4. Some proponents go overboard and start reversing other operands (like say <). But changing if ( i < 4 ) into if ( 4 >= i ) is a rather more complicated task which I've seen people screw up on from time to time.

    5. Back in the 1980's when compilers were dumb, and only reported syntax errors, it may have had some benefit. Nowadays, any modern compiler worthy of the name will diagnose this (any many other horrors) for you without resorting to semantic trickery.
    If you dance barefoot on the broken glass of undefined behaviour, you've got to expect the occasional cut.
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    Quote Originally Posted by Salem View Post
    4. Some proponents go overboard and start reversing other operands (like say <). But changing if ( i < 4 ) into if ( 4 >= i ) is a rather more complicated task which I've seen people screw up on from time to time.
    I don't know if you did that on purpose, but that's a great illustration of how someone can screw up the condition by swapping the order (it should be 4 > i, not 4 >= i).

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    Hi,

    Any explanation about typecasting an arithmetic value like I asked

    if(i==(u8)4)

    What's the reason behind it?

  6. #6
    C++ Witch laserlight's Avatar
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    Quote Originally Posted by shaswat
    Any explanation about typecasting an arithmetic value like I asked

    if(i==(u8)4)

    What's the reason behind it?
    I already explained that in the second part of my post #2.
    Quote Originally Posted by Bjarne Stroustrup (2000-10-14)
    I get maybe two dozen requests for help with some sort of programming or design problem every day. Most have more sense than to send me hundreds of lines of code. If they do, I ask them to find the smallest example that exhibits the problem and send me that. Mostly, they then find the error themselves. "Finding the smallest program that demonstrates the error" is a powerful debugging tool.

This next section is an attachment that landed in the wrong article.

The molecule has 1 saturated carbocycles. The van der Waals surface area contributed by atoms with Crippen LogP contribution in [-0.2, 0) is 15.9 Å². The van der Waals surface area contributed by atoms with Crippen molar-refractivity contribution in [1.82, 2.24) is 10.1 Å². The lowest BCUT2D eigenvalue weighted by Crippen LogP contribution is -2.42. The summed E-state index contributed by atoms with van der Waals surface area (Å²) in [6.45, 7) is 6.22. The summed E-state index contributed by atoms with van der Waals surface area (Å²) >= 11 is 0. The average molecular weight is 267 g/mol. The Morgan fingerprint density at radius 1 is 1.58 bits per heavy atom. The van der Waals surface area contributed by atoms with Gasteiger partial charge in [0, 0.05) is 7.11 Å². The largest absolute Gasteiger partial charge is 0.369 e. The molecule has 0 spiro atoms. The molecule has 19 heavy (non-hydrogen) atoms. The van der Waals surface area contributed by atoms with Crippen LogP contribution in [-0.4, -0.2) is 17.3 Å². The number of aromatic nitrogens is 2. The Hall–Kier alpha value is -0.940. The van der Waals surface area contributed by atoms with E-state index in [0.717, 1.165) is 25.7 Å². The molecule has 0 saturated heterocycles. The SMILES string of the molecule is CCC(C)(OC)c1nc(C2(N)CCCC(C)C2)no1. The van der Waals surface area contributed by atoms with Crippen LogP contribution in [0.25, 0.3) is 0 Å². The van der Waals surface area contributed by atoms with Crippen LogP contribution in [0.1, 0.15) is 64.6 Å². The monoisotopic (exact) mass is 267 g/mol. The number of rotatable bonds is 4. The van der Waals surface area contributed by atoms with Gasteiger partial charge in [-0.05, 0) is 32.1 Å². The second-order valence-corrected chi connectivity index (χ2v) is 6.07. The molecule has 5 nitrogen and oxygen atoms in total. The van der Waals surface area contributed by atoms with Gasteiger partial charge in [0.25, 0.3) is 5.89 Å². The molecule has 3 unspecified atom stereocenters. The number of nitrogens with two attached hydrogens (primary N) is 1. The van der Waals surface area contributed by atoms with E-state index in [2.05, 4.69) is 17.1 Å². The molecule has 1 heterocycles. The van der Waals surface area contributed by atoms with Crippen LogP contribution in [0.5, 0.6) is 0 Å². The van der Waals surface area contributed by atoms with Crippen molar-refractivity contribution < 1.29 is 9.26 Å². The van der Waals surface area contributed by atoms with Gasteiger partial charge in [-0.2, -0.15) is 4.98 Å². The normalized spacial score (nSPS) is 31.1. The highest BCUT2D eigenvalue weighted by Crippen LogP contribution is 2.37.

Look up a C++ Reference and learn How To Ask Questions The Smart Way

  7. #7
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    Quote Originally Posted by shaswat View Post
    Which one is correct way
    Code:
    if(i==4)
    Code:
    if(4==i)
    There is no "correct" way here because both statements are logically the same. In a simple case like this they are also equally readable, but with a longer expression you are free to choose whichever form you find most straightforward. Note also that this rule is something that should have been learned from elementary algebra.

    As far as style goes, writing the conditional in the second way is informally called a "Yoga conditional" and is done to avoid "accidentally" writing '=' when '==' was intended. For example:

    Code:
     if (i=4) ... /* oops */
    However, all compilers nowadays will warn about this, so the real problem with using yoda conditionals is not about readability, but about what their use implies: it means the user of Yoda conditionals probably didn't run their code through any sort of static checking (not good).

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    Hi laserlight,

    Your answer was perfect and I got your's but just wanted know from others also.